Since both playwrights have abandoned Stoker’s text concerning the conclusion of the drama, the final scene becomes partially their own invention. Deane’s epilogue, where Dracula is killed, is virtually without dialogue, but Balderston creates dialogue to accompany the action. Neither scene has any of the drama and excitement of the final scene in the novel where Dracula is chased to his death and where Quincey Morris meets an heroic end. Once more these alterations are dictated by the choice to present the story as a drawing room melodrama. The stage characters do not go any further than Dracula's lair in the house called Carfax. In Stoker, they follow the vampire from England into Eastern Europe by train, horseback and boat. It is clear, then, that only bits and pieces of Stoker’s text have survived the move from novel to stage play.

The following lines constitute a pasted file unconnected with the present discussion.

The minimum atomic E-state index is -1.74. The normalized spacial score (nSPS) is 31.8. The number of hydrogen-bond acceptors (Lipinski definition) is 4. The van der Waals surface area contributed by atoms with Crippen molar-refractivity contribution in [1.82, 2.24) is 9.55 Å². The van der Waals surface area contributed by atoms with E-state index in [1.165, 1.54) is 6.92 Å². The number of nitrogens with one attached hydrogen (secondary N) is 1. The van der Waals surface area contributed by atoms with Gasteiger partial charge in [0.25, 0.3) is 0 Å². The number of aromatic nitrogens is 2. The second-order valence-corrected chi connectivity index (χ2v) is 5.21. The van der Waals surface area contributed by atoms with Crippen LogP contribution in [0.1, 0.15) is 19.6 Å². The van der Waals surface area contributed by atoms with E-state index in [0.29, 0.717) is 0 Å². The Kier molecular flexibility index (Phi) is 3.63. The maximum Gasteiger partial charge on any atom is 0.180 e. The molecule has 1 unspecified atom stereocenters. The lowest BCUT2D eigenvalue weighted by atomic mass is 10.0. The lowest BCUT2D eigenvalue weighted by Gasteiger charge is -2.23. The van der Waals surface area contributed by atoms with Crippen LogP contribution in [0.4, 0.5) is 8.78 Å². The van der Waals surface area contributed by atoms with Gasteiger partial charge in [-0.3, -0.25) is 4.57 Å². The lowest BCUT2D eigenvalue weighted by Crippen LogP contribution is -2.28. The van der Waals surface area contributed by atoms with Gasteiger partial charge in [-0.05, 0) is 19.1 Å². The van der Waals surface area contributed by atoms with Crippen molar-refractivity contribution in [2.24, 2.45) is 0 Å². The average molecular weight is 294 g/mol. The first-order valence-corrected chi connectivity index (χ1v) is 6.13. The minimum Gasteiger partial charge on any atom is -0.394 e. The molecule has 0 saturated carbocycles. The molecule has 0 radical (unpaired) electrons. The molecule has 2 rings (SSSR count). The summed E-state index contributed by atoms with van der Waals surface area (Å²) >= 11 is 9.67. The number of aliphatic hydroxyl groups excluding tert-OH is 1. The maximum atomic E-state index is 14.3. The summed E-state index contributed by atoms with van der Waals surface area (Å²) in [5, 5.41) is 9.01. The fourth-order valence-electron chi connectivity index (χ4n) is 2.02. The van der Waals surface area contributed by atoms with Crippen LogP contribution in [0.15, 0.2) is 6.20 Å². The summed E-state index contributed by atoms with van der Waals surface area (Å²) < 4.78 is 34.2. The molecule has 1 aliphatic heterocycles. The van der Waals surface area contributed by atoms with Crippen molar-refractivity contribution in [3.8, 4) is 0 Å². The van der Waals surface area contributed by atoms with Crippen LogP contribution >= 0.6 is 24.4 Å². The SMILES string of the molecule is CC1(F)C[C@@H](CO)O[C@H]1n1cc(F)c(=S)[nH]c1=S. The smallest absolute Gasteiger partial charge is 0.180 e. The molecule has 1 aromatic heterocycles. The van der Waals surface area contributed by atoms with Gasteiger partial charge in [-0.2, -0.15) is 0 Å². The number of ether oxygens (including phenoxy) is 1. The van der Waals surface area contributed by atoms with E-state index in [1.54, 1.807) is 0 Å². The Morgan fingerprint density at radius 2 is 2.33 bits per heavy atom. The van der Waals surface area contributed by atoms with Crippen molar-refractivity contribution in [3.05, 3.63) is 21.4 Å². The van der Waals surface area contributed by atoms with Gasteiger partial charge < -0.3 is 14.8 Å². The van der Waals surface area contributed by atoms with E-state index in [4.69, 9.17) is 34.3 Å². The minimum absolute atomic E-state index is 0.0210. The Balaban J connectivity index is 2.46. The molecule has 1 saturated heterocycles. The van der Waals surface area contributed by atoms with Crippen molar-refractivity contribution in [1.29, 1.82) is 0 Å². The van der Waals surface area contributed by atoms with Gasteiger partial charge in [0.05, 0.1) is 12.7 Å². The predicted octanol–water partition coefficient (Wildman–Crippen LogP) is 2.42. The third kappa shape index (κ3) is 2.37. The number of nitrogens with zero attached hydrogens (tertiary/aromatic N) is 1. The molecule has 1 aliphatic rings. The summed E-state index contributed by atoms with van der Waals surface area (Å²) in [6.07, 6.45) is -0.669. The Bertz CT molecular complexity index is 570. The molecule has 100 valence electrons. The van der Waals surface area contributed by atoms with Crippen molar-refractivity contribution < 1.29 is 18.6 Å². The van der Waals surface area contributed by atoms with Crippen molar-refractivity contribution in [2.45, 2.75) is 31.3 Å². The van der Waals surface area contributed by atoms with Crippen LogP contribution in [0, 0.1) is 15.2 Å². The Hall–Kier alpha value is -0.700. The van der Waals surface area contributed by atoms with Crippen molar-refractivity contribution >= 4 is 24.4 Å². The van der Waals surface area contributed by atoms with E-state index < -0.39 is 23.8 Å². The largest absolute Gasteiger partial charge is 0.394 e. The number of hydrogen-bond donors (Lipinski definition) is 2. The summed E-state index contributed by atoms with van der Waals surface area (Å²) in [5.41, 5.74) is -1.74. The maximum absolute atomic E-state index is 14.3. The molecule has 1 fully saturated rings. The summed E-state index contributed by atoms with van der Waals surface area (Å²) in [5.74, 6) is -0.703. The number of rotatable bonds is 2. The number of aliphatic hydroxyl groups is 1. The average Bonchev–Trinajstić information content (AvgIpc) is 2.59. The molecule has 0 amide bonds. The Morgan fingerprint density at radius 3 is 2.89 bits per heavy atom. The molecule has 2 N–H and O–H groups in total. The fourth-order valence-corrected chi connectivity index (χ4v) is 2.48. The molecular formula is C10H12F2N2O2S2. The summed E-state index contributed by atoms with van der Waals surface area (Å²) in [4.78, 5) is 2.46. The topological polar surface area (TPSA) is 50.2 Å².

So what has happened to Dracula in this process of transmission from the novel to the stage? One thing, which is lost immediately in the transition, is the epistolary narrative structure of the novel. One of the most important thematic elements of Dracula is the collaboration of the characters. In the novel the characters put a great deal of effort into bringing together their information on Dracula’s activities. If they are to work in tandem, they need all the available facts. Each character, in their turn, contributes to and is informed by this collaboration. In this way, the story is told from a multitude of perspectives and in several different forms (typewritten diaries, phonographic journals, letters, newspaper clippings, a ship’s log, etc.). Of course, this would be difficult to represent on stage while simultaneously being true to the novel and also keeping the audience awake.